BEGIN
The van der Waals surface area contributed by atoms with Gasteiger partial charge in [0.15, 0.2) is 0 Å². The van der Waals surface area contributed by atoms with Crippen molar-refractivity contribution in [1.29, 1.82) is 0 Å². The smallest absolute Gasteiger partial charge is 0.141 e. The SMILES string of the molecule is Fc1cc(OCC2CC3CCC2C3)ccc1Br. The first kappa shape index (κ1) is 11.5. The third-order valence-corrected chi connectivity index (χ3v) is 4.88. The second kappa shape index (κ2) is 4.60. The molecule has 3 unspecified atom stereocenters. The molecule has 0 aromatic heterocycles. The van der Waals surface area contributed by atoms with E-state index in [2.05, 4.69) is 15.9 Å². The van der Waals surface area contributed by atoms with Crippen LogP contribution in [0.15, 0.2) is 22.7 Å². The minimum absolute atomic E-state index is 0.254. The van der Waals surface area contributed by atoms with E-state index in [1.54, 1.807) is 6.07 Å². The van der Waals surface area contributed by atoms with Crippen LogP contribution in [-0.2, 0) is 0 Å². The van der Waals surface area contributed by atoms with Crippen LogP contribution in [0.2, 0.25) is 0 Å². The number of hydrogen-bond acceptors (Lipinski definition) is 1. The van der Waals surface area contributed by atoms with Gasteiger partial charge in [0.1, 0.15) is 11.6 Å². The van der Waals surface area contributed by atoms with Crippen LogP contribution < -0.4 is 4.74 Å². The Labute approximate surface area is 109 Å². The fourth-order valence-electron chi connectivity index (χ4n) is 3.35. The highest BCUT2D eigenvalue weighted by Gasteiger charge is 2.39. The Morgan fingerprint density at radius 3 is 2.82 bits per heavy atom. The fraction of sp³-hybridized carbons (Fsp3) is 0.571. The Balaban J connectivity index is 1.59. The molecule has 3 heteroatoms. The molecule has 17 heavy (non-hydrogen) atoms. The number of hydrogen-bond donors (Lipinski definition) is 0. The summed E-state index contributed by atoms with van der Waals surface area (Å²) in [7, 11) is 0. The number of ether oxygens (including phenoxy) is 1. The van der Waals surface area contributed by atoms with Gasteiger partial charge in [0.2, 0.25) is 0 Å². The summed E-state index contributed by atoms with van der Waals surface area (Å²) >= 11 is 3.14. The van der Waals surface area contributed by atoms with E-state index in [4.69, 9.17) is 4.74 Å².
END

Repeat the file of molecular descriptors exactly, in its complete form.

The van der Waals surface area contributed by atoms with Gasteiger partial charge in [0.15, 0.2) is 0 Å². The van der Waals surface area contributed by atoms with Crippen molar-refractivity contribution in [1.29, 1.82) is 0 Å². The smallest absolute Gasteiger partial charge is 0.141 e. The SMILES string of the molecule is Fc1cc(OCC2CC3CCC2C3)ccc1Br. The first kappa shape index (κ1) is 11.5. The third-order valence-corrected chi connectivity index (χ3v) is 4.88. The second kappa shape index (κ2) is 4.60. The molecule has 3 unspecified atom stereocenters. The molecule has 0 aromatic heterocycles. The van der Waals surface area contributed by atoms with E-state index in [2.05, 4.69) is 15.9 Å². The van der Waals surface area contributed by atoms with Crippen LogP contribution in [0.15, 0.2) is 22.7 Å². The minimum absolute atomic E-state index is 0.254. The van der Waals surface area contributed by atoms with E-state index in [1.54, 1.807) is 6.07 Å². The van der Waals surface area contributed by atoms with Crippen LogP contribution in [-0.2, 0) is 0 Å². The van der Waals surface area contributed by atoms with Crippen LogP contribution in [0.2, 0.25) is 0 Å². The number of hydrogen-bond acceptors (Lipinski definition) is 1. The van der Waals surface area contributed by atoms with Gasteiger partial charge in [0.1, 0.15) is 11.6 Å². The van der Waals surface area contributed by atoms with Crippen LogP contribution < -0.4 is 4.74 Å². The Labute approximate surface area is 109 Å². The fourth-order valence-electron chi connectivity index (χ4n) is 3.35. The highest BCUT2D eigenvalue weighted by Gasteiger charge is 2.39. The Morgan fingerprint density at radius 3 is 2.82 bits per heavy atom. The fraction of sp³-hybridized carbons (Fsp3) is 0.571. The Balaban J connectivity index is 1.59. The molecule has 3 heteroatoms. The molecule has 17 heavy (non-hydrogen) atoms. The number of hydrogen-bond donors (Lipinski definition) is 0. The summed E-state index contributed by atoms with van der Waals surface area (Å²) in [7, 11) is 0. The number of ether oxygens (including phenoxy) is 1. The van der Waals surface area contributed by atoms with Gasteiger partial charge in [0.2, 0.25) is 0 Å². The summed E-state index contributed by atoms with van der Waals surface area (Å²) >= 11 is 3.14. The van der Waals surface area contributed by atoms with E-state index in [4.69, 9.17) is 4.74 Å².